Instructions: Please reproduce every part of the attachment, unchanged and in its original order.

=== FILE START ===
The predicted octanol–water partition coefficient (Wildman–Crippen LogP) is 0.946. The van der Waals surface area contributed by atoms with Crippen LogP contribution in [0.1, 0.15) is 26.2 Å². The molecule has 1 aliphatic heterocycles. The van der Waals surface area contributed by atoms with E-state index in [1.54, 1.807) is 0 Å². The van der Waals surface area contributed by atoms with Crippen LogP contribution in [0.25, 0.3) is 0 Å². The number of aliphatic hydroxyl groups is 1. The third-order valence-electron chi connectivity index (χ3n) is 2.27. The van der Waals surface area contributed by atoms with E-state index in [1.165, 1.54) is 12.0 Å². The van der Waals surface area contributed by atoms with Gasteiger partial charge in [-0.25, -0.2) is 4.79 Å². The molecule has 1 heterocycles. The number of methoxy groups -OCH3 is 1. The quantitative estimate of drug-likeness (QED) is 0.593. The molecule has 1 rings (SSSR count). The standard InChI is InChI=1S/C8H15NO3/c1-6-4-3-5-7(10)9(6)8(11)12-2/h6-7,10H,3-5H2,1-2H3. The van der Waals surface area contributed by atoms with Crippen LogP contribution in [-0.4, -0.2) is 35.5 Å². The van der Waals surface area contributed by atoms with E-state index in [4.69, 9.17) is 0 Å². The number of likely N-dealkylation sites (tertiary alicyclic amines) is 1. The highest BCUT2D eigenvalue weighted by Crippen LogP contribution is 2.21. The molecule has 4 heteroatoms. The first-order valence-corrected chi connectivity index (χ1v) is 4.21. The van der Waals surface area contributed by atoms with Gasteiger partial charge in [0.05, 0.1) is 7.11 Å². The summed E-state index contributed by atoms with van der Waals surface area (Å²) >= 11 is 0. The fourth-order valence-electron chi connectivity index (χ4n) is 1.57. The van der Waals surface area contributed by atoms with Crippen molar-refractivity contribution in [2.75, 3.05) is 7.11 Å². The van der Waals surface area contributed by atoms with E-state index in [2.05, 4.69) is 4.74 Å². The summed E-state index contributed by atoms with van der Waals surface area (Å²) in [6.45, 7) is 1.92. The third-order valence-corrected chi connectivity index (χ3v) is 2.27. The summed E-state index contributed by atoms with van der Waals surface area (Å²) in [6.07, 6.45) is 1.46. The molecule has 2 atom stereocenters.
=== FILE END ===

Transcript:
The predicted octanol–water partition coefficient (Wildman–Crippen LogP) is 0.946. The van der Waals surface area contributed by atoms with Crippen LogP contribution in [0.1, 0.15) is 26.2 Å². The molecule has 1 aliphatic heterocycles. The van der Waals surface area contributed by atoms with E-state index in [1.54, 1.807) is 0 Å². The van der Waals surface area contributed by atoms with Crippen LogP contribution in [0.25, 0.3) is 0 Å². The number of aliphatic hydroxyl groups is 1. The third-order valence-electron chi connectivity index (χ3n) is 2.27. The van der Waals surface area contributed by atoms with E-state index in [1.165, 1.54) is 12.0 Å². The van der Waals surface area contributed by atoms with Gasteiger partial charge in [-0.25, -0.2) is 4.79 Å². The molecule has 1 heterocycles. The number of methoxy groups -OCH3 is 1. The quantitative estimate of drug-likeness (QED) is 0.593. The molecule has 1 rings (SSSR count). The standard InChI is InChI=1S/C8H15NO3/c1-6-4-3-5-7(10)9(6)8(11)12-2/h6-7,10H,3-5H2,1-2H3. The van der Waals surface area contributed by atoms with Crippen LogP contribution in [-0.4, -0.2) is 35.5 Å². The van der Waals surface area contributed by atoms with E-state index in [4.69, 9.17) is 0 Å². The number of likely N-dealkylation sites (tertiary alicyclic amines) is 1. The highest BCUT2D eigenvalue weighted by Crippen LogP contribution is 2.21. The molecule has 4 heteroatoms. The first-order valence-corrected chi connectivity index (χ1v) is 4.21. The van der Waals surface area contributed by atoms with Gasteiger partial charge in [0.05, 0.1) is 7.11 Å². The summed E-state index contributed by atoms with van der Waals surface area (Å²) >= 11 is 0. The fourth-order valence-electron chi connectivity index (χ4n) is 1.57. The van der Waals surface area contributed by atoms with Crippen molar-refractivity contribution in [2.75, 3.05) is 7.11 Å². The van der Waals surface area contributed by atoms with E-state index in [2.05, 4.69) is 4.74 Å². The summed E-state index contributed by atoms with van der Waals surface area (Å²) in [6.45, 7) is 1.92. The third-order valence-corrected chi connectivity index (χ3v) is 2.27. The summed E-state index contributed by atoms with van der Waals surface area (Å²) in [6.07, 6.45) is 1.46. The molecule has 2 atom stereocenters.